Enterovirus Infection

What is Enterovirus Infection?

Enterovirus infection is a group of acute infectious diseases caused by intestinal viruses (enteroviruses), characterized by fever and polymorphism of clinical symptoms caused by damage to the central nervous system, cardiovascular system, gastrointestinal tract, muscle system, lungs, liver, kidneys and other organs.

In recent years, there has been a clear trend in the intensification of enterovirus infection in the world, as evidenced by the constantly registered epidemiological ups and downbreaks in various countries. The geography of enterovirus infections is extremely wide and covers all countries of the world, including the post-Soviet space. So, in the scientific literature outbreaks of enteroviral (aseptic) meningitis in France (2002, 559 cases, ECHO viruses 13, 20, 6) are described, in Japan (2000, several hundred people fell ill, there were deaths, enterovirus 71- type), USA (2001, more than 100 cases, ECHO 13 virus), Spain (2000, 135 cases, ECHO 13 virus), Germany (2001, 70 people, Koksaki B5 virus), Turkey. The largest outbreaks described were in Taiwan (1998, 2000, about 3 thousand people fell ill, ECHO 13, 30, enterovirus type 71 prevailed) and in Singapore (2000, 1 thousand cases, 4 deaths, the outbreak was caused by enterovirus type 71), Tunisia (2003, 86 people, represented by ECHO viruses 6, 13). In the post-Soviet space, the largest outbreaks in recent years have been observed in Russia, in the Primorsky Territory (Khabarovsk, 1997, the viruses Koksaki B3, 4, 5, ECHO 6, 17, type 70 enterovirus prevailed) and in Kalmykia (2002 , 507 cases, ECHO virus 30), as well as in Ukraine (1998, 294 people fell ill, Koksaki B4 virus).

One of the main features of these infections is a healthy carriage of viruses, which constantly causes the occurrence of sporadic forms and mass diseases, which, like morbidity, is observed not only among young and older children, but also among adults. It was found that the length of stay of enteroviruses in the intestine does not exceed 5 months.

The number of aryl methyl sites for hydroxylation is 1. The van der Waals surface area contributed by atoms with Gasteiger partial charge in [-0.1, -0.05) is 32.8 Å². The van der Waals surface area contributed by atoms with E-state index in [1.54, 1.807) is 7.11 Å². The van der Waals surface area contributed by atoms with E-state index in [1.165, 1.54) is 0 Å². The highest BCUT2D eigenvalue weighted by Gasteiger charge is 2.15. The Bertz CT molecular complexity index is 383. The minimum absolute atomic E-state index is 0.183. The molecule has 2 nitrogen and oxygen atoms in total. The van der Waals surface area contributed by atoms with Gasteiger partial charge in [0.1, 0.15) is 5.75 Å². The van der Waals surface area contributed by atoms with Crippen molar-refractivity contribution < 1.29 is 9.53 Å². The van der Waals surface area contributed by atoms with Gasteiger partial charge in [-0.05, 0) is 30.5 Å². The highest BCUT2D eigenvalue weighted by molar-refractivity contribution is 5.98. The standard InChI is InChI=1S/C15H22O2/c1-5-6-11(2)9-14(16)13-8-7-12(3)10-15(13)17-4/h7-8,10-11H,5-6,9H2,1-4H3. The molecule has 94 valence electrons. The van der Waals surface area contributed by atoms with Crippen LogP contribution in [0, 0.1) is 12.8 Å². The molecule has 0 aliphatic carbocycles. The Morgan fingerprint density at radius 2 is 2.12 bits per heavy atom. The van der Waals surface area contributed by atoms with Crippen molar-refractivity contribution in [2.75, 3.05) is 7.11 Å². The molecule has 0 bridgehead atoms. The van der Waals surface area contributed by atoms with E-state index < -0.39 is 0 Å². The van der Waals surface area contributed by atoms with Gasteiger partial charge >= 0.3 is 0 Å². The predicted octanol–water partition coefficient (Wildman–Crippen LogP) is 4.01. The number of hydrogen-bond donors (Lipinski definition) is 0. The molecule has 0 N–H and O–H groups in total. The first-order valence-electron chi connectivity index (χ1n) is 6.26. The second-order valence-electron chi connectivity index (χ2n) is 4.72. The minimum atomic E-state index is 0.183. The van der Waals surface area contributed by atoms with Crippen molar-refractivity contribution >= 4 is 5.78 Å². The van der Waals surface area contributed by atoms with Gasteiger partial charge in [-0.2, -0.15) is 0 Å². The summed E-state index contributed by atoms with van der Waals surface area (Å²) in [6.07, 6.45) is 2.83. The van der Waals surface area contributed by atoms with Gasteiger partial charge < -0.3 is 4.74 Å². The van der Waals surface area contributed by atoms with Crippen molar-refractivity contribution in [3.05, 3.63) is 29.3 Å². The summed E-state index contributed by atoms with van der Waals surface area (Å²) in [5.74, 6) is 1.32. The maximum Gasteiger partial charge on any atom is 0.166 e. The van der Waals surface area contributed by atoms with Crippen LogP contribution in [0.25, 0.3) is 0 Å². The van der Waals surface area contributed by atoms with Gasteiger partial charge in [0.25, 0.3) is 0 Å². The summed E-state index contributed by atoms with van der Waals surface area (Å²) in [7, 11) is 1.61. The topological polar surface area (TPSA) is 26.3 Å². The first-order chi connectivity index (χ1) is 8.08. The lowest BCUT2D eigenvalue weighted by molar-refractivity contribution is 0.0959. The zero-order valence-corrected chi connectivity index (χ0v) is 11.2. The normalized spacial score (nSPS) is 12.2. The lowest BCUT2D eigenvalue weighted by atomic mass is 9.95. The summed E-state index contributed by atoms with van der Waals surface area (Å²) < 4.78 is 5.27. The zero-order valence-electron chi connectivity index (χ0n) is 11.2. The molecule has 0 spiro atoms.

However, the main importance in maintaining the circulation of enteroviruses among the population, apparently, are two factors – the presence of susceptible contingents and the significant duration of the virus carrier. The latter feature allows the virus after infection of non-immune individuals, creating a highly immune layer, to wait for new susceptible contingents.

Causes of Enterovirus Infection

The modern classification of enteroviruses was developed in 2000 on the basis of data on the genetic structure and phylogenetic relationships of various representatives of the Enterovirus genus accumulated by this time. This genus includes the Picornoviridae family, which, in turn, includes 5 types of non-polio enteroviruses, namely Enterovirus A, B, C, D, E. Polioviruses in this classification constitute a separate species in the genus Enterovirus. Type A includes Coxsackie viruses A2–8, 10, 12, 14, 16 and enterovirus 71.

Species of Enterovirus B is the most numerous and includes all Coxsackie B and ECHO viruses, except ECHO 1, as well as Coxsackie A9 virus and enteroviruses of types 69, 73, 77, 78. The Enterovirus C species unites the remaining representatives of the Coxsackie A viruses, including types 1, 11, 13, 15, 17–22, and 24th. Species of Enterovirus D and E are relatively small and include 2 (Enterovirus68 and 70) and 1 (A2 plaque virus) representatives, respectively. In addition, the genus includes a significant number of unclassified enteroviruses. Thus, the genus Enterovirus includes more than 100 viruses dangerous to humans. They are ubiquitous and highly resistant to physical and chemical factors.